Are we really in the midst of a depression epidemic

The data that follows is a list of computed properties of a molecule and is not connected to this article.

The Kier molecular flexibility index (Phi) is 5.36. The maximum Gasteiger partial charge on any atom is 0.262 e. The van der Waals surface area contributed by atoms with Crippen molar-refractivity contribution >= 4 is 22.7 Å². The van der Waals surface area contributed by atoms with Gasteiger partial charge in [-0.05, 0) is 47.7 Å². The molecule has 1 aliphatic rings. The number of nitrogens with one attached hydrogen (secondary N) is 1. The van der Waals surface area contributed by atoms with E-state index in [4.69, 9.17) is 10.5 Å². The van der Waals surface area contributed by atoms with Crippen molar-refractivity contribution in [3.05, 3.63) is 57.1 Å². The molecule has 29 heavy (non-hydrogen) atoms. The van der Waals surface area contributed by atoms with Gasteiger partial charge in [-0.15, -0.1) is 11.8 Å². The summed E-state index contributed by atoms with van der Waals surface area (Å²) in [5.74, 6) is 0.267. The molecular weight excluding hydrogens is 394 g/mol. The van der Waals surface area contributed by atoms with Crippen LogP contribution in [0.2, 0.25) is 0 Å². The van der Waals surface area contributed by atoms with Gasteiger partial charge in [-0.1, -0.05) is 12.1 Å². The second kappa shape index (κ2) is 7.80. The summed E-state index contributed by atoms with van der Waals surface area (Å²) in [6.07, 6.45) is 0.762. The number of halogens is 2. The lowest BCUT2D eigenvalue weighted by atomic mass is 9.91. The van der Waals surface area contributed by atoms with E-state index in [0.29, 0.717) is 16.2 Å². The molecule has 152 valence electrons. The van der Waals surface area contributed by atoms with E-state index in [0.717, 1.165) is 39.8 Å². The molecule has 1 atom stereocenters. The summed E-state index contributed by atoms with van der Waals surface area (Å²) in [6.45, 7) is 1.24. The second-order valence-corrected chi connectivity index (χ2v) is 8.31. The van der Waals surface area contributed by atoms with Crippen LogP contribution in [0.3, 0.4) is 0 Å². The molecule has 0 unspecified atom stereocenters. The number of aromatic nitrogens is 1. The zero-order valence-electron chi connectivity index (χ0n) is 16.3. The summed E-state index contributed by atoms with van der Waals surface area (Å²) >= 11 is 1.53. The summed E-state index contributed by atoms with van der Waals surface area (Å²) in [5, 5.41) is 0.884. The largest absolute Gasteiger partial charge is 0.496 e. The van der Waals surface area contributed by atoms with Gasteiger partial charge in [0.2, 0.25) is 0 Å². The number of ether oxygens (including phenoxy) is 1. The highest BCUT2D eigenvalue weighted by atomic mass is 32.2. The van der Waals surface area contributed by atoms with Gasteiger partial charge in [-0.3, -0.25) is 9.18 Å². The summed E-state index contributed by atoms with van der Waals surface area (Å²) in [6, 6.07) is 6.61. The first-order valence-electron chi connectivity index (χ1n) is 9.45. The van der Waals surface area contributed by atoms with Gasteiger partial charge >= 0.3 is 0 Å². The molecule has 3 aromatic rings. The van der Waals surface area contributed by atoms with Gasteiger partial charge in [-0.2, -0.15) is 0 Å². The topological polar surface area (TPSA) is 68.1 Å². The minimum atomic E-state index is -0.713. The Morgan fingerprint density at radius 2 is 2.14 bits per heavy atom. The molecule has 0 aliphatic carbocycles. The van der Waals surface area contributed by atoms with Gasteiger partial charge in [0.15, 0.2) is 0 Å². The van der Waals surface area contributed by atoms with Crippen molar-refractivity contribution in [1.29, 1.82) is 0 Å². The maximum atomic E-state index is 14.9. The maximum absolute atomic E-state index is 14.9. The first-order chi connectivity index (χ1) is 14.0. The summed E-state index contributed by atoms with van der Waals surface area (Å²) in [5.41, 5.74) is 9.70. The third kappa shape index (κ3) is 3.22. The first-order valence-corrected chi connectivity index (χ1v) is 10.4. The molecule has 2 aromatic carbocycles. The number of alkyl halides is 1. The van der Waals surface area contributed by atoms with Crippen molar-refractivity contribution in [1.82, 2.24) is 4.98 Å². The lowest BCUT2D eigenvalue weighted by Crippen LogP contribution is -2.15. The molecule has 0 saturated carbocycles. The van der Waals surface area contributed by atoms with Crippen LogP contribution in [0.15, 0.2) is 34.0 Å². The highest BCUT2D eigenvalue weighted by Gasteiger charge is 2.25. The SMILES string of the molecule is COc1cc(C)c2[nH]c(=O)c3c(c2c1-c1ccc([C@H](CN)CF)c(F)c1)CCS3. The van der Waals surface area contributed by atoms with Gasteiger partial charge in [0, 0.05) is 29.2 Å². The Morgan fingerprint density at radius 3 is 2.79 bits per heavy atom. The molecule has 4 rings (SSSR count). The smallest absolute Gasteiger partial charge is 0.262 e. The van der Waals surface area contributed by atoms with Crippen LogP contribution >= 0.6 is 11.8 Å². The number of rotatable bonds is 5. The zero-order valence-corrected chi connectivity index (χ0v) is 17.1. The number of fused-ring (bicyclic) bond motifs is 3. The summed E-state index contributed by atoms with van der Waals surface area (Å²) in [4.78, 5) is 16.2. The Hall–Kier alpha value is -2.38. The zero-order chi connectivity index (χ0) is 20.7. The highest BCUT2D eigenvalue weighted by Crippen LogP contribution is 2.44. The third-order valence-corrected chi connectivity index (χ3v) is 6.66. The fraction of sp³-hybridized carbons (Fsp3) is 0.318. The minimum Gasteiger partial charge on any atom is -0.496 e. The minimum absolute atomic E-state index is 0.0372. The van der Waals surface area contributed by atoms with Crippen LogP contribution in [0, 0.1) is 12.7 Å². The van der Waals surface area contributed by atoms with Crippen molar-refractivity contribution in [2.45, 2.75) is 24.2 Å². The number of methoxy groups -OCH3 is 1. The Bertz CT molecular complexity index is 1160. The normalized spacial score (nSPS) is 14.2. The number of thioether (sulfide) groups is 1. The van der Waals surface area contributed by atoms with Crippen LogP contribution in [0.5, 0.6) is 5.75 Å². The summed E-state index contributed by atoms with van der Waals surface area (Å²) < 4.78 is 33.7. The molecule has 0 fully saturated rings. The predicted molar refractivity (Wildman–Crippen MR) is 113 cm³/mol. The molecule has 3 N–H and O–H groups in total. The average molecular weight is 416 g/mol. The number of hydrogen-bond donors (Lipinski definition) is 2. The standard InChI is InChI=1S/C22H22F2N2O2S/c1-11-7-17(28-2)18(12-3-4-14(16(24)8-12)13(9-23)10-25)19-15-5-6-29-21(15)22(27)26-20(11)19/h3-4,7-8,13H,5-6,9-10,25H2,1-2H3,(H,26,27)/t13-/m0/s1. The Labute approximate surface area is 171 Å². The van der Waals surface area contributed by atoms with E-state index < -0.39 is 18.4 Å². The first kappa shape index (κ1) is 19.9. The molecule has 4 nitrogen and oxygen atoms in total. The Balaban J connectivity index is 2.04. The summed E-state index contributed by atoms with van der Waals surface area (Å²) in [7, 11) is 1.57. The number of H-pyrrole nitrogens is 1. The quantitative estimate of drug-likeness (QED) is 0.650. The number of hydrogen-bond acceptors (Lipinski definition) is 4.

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Are we really in the midst of a “depression epidemic” Introduction Everywhere you look these days there are new headlines, government reports and health experts claiming that ‘depression is on the rise’ and we are in the midst of a ‘depression epidemic’. Are we really? Are we not coping with modern stresses? Are we not learning the basic life skills that our fore fathers learnt growing up in the post war and depression eras? Are doctors just labelling for a quick solution and handing out medication as it is expected in modern times? The Australian and the World Health Organisational mental health and depression statistics show a dramatic increase in the diagnosis of depression over the last 10 years, however the increase in education and awareness has also increased at a rapid rate. So are we really in the midst of a “depression epidemic’ or are our health experts now equipped adequately to diagnosis and treat a health issue which was previously not accepted in our society and not diagnosed in fear being hidden or shut away in an asylum, or are we just not equipped to cope with modern stresses. The World Health Organisation (2012) defines depression as “a common mental disorder, characterised by sadness, loss of interest or pleasure, feelings of guilt or low self-worth, disturbed sleep or appetite, feelings of tiredness, and poor concentration”. Beyond blue an organisation created in response to the increase in depression cases explains that “while the exact cause of depression isn't known, a number of things can be associated with its development. Depression does not result from a single event, but from a combination of recent events and other longer-term or personal factors”. Life events, changes in the brain, personal facto... ... middle of paper ... ... of computers and phones have seen the reduction of the need for actual human interaction and development of skills needed to form social networks and bonds to assist when pressures or life tragedies occur. Advancement in treatments, health professional training and diagnosis has enabled people to seek experts who are willing and able to assist patients. No longer are people afraid of being exiled into asylums and mental hospitals of the past. All of these factors raise the question; is it a behavioural epidemic or ‘normal behaviour’ in this era.. More focus should be shifted to the emphasis of education in coping with mild signs and symptoms of depression and health, lifestyle and wellbeing. Changing societies thinking by enforcing the ‘positive growth of life experiences’ and not reinforcing the ’negative patterns or situation’ which continues the depressive cycle.

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